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Pence convinced himself that Trump had changed since the 2005 recording, was genuinely contrite and had become a follower of Christ. But Alberta didn’t buy it.
“This is when the BS dictator starts to beep,” he wrote. “Nobody who has spent time with Trump has ever walked away believing him to be a Christian.”
When Trump won, however, Pence “felt a certain absolution” after having projected his unfaltering belief that Trump was destined to be a pivotal character in the American story.
‘Eyes and ears’ across government
Pence, for his part, became “cunningly effective” in stealthily making his mark. While loyalists expected to get jobs in Pence’s immediate orbit, for example, Pence wanted them sprinkled throughout the executive branch so he could have “eyes and ears across the government.”
In one scene in the book, Cruz’s campaign manager laughs with Jared Kushner about Trump tapping Mike Pompeo to be CIA director despite Pompeo’s having accused Trump, during the primary, of being immoral and possessing dictator-like qualities.
“No! That was him? We’ve got to take it back!” Trump cried. “This is what I get for letting Pence pick everyone.”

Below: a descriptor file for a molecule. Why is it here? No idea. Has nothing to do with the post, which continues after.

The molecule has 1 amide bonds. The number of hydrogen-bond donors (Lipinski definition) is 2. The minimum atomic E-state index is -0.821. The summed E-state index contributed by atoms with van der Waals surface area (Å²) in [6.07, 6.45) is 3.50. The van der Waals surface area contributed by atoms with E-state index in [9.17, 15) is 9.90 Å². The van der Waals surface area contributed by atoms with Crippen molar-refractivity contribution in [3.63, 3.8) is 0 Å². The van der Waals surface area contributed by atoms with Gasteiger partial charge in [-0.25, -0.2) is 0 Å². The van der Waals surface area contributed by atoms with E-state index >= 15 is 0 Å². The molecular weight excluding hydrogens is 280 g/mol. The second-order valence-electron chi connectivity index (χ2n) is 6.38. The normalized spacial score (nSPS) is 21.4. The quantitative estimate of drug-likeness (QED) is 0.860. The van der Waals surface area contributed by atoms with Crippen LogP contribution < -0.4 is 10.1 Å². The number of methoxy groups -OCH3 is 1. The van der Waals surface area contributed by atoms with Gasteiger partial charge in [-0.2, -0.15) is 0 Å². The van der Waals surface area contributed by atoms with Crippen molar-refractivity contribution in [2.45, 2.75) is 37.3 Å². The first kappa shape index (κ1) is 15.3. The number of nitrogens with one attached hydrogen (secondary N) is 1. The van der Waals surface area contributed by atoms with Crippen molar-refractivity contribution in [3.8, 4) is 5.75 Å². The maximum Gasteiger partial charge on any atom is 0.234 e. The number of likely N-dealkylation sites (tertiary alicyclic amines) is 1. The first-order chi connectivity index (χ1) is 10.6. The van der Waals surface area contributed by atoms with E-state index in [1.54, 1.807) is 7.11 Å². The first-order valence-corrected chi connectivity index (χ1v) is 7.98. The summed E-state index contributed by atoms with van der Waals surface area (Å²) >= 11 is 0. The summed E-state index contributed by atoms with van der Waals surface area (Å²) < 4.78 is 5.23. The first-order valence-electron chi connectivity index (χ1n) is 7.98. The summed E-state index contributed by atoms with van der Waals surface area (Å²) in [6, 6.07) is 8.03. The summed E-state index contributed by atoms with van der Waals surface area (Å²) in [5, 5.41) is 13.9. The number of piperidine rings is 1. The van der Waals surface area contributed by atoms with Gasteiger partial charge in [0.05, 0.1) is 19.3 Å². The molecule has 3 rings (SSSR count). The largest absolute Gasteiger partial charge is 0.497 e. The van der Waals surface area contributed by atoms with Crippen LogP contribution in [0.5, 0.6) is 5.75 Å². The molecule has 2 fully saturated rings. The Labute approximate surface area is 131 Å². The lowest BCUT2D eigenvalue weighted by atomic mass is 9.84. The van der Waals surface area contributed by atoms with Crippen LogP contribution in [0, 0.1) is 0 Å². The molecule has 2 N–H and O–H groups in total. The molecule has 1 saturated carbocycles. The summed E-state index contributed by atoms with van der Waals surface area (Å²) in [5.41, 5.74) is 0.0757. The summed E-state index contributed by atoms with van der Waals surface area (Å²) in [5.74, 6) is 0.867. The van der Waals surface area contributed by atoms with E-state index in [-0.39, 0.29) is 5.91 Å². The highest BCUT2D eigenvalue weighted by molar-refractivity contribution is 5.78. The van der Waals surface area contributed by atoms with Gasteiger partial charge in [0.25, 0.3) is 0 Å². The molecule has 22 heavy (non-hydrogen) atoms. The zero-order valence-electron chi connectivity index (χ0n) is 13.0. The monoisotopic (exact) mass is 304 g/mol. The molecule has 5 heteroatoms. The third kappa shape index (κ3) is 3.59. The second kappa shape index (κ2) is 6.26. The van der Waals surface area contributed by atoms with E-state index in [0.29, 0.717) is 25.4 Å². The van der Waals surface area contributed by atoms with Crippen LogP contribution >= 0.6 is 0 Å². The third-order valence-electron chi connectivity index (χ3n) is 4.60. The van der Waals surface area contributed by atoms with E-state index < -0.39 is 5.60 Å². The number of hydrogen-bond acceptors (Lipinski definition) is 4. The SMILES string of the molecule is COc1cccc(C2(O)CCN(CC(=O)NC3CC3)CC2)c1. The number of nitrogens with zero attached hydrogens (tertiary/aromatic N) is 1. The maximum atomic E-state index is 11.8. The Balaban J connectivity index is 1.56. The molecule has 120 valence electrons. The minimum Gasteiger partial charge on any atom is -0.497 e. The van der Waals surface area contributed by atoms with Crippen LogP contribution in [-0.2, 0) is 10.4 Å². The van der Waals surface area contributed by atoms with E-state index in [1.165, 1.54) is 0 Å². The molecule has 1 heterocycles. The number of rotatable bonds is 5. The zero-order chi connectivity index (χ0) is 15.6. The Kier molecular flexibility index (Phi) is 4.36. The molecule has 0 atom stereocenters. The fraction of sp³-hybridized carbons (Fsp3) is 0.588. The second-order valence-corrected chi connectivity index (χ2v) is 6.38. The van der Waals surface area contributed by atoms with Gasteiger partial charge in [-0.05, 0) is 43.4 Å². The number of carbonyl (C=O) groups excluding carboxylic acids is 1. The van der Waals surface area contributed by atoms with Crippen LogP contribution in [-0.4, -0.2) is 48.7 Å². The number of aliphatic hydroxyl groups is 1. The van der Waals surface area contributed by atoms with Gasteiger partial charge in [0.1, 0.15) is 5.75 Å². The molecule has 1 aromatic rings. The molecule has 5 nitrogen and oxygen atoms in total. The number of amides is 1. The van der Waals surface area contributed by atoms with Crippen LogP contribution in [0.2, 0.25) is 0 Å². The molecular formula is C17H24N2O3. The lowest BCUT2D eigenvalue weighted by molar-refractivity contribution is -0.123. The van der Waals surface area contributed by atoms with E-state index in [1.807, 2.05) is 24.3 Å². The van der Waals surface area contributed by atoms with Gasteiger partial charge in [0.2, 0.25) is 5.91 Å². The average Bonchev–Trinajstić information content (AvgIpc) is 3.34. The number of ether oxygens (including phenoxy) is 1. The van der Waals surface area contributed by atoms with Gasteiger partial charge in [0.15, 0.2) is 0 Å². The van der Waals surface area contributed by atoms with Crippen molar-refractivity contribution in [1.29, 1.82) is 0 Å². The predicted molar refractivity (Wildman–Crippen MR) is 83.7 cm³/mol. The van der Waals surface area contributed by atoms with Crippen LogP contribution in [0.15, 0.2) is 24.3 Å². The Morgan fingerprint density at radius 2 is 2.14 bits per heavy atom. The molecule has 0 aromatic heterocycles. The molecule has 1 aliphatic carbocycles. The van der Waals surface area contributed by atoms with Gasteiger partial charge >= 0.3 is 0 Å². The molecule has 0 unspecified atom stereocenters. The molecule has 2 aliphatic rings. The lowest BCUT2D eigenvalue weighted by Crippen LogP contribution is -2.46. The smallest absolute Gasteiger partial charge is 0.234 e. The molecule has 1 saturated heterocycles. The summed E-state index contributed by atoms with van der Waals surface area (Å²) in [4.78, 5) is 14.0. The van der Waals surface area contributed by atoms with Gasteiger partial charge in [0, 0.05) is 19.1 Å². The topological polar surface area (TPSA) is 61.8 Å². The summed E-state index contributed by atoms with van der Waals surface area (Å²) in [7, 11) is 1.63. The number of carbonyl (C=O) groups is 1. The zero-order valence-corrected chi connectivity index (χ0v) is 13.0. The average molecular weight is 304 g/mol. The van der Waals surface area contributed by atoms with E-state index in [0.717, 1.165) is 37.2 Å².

Pence’s strategy of quietly working behind the scenes while assigning all credit to Trump paid off – even as his staff constantly worried about not offending Trump.
“Trump quickly came to trust his second in command above all others, prizing Pence’s unwavering fidelity and discretion,” Alberta wrote.
As examples of his sway, Alberta wrote that Pence coaxed Trump not to move on, but to try again, after the House initially rejected a bill to repeal Obamacare. After Arizona Sen. John McCain, the Republican who killed the health care bill in the Senate, died last year, Trump agreed to lower the White House flag to half-staff only after “spirited lobbying” from Pence and then-chief-of-staff John Kelly.
Alberta contrasts Pence’s merger with Trump with the opposite path taking by former Arizona Sen. Jeff Flake, Pence’s close friend who had shared both an ideology as well as a standard of personal decency in their treatment of others. Finding himself out of step with the Trump-dominated GOP, Flake decided not to seek re-election in 2018 – and Democrats picked up his seat.
While Trump has bragged about having “retired” Flake, the Arizona Republican does not condemn his former compadre for teaming up with Trump.
“We’ve taken different paths, but I’m not trying to suggest that mine is a more virtuous path than his. He’s in a position with considerably more power than I have, and there’s something to be said for that,” Flake told Alberta. “If he can influence the president in a positive direction, then maybe that was a wise choice.”